Illinois law bans schools from fining students. But police routinely issue tickets to children for minor misbehavior at school, burdening families with financial penalties.

This story was co-published with the Chicago Tribune.

Newly obtained police records from five Chicago suburbs offer additional details about students getting ticketed at school for minor offenses, a widespread practice documented in a ProPublica-Chicago Tribune investigation this year.

In Naperville, police provided updated records that include information about the race of students ticketed in the city’s two high schools for violating municipal ordinances. At Naperville North High School, only 120 students are Black, or 4.5% of enrollment, but Black pupils received nearly 27% of the 67 tickets police have issued there since fall 2018.

Black students at Naperville North were nearly five times more likely than their white peers to receive a ticket. At the city’s other high school, Naperville Central, police wrote 44 tickets to young people, most of them white students. The ticketing of Black students there was proportionate to school enrollment.

Newly released records also confirm that police have ticketed young people at two other large suburban schools — Schaumburg High School in Schaumburg and Maine West High School in Des Plaines — in recent years for minor misbehavior, adding to the more than 140 districts where reporters already had documented that police had cited students.

(Use our interactive database to look up how many and what kinds of tickets have been issued in an Illinois public school or district.)

The updated information, which also includes new data from South Holland and Bartlett, was added Thursday to an online lookup tool created for the investigation “The Price Kids Pay.” The unprecedented examination of police ticketing at school, published in May, found that police issued at least 11,800 tickets to students in the three-year period examined: the school years ending in 2019, 2020 and 2021. The tickets, issued for offenses such as fighting or using a vaping device, often resulted in steep fines and debt for students and their families.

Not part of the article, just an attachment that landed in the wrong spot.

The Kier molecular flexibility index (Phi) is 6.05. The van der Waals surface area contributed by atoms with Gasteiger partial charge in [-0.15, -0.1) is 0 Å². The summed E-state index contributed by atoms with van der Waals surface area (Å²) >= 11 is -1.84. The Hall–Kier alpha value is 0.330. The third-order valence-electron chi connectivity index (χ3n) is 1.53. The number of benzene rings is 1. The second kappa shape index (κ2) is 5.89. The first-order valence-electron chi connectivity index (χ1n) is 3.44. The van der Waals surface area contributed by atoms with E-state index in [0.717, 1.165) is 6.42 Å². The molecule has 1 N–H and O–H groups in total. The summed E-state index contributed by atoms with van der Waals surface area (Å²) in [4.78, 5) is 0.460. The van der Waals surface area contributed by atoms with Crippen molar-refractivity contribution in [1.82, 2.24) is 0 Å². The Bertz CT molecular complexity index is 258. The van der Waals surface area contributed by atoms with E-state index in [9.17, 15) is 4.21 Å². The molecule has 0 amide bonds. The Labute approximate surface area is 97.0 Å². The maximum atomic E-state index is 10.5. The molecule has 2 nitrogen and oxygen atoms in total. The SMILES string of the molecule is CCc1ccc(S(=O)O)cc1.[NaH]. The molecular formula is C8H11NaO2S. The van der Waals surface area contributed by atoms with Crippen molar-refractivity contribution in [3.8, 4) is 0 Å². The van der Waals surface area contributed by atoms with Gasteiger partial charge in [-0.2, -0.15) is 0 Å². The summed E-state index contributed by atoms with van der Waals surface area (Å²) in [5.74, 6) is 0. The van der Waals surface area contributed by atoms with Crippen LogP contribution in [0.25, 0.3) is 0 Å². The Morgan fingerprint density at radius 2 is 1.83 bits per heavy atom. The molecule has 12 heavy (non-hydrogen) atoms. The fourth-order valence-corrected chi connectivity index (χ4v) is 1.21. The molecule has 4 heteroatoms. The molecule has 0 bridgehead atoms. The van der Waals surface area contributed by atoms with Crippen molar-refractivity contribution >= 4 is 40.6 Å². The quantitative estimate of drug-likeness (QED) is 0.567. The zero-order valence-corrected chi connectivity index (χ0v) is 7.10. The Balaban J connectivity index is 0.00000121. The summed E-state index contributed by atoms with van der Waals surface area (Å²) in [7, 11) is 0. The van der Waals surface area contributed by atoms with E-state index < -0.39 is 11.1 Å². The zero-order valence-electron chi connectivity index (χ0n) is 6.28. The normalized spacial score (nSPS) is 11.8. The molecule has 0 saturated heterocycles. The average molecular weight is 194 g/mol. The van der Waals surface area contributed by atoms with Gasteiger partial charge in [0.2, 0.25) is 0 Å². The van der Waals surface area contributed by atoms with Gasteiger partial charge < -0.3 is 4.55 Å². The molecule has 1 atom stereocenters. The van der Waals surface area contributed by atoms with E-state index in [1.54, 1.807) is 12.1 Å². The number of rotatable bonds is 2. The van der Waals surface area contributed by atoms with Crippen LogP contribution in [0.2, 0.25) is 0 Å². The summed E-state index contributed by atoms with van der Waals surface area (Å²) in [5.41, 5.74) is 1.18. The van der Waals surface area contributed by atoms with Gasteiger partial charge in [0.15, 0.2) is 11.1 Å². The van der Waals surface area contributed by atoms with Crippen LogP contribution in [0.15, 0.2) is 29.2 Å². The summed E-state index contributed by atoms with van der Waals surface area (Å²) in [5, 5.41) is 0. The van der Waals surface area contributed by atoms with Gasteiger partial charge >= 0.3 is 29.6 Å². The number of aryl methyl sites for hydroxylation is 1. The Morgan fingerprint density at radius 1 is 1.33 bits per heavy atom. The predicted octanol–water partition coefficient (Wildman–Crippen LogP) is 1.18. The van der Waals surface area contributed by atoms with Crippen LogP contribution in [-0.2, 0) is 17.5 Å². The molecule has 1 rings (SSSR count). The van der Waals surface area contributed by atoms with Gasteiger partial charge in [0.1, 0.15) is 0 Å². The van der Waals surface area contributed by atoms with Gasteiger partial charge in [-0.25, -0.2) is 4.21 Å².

The investigation also uncovered a pattern of racial disparities in ticketing. In Illinois schools and districts where data on race was available, Black students were twice as likely as their white peers to receive a ticket.

The racial disparity now identified at Naperville North offers context in an ongoing legal battle over a ticket police issued to a Black student there in 2019. The 17-year-old girl was accused of stealing a classmate’s Apple AirPods, which she said she had thought were her own.

Now 19 and in college, she continues to fight the theft ticket in court, saying she did nothing wrong and refusing to pay a fine for what she said was a simple mix-up. She and her family have alleged that the school and police pursued the matter aggressively in part because of the girl’s race. On Thursday, a new attorney working on her behalf asked the city for more records and asked to question individuals involved in the matter. The next court date is in September.

The school district has distanced itself from the case and has said it is the Naperville police who decide whether to ticket students. The city previously denied that race played a role in police decisions to ticket students.

Police records show that students at Naperville’s two high schools were ticketed most often for possession or use of cannabis or tobacco and for fighting. The fines vary depending on the offense; the minimum fine is $100 for possession or use of tobacco or alternative nicotine by a minor. The city’s municipal code allows fines for fighting, cannabis possession and some other infractions to reach $750, the maximum allowed by state law for ordinance violations.

Most of the tickets Black students received were for fighting; white students were usually ticketed for tobacco use or possession.

In addition to the updated Naperville data published Thursday — which excludes tickets issued in the last school year to keep data consistent among districts — the ticketing database now includes several other changes: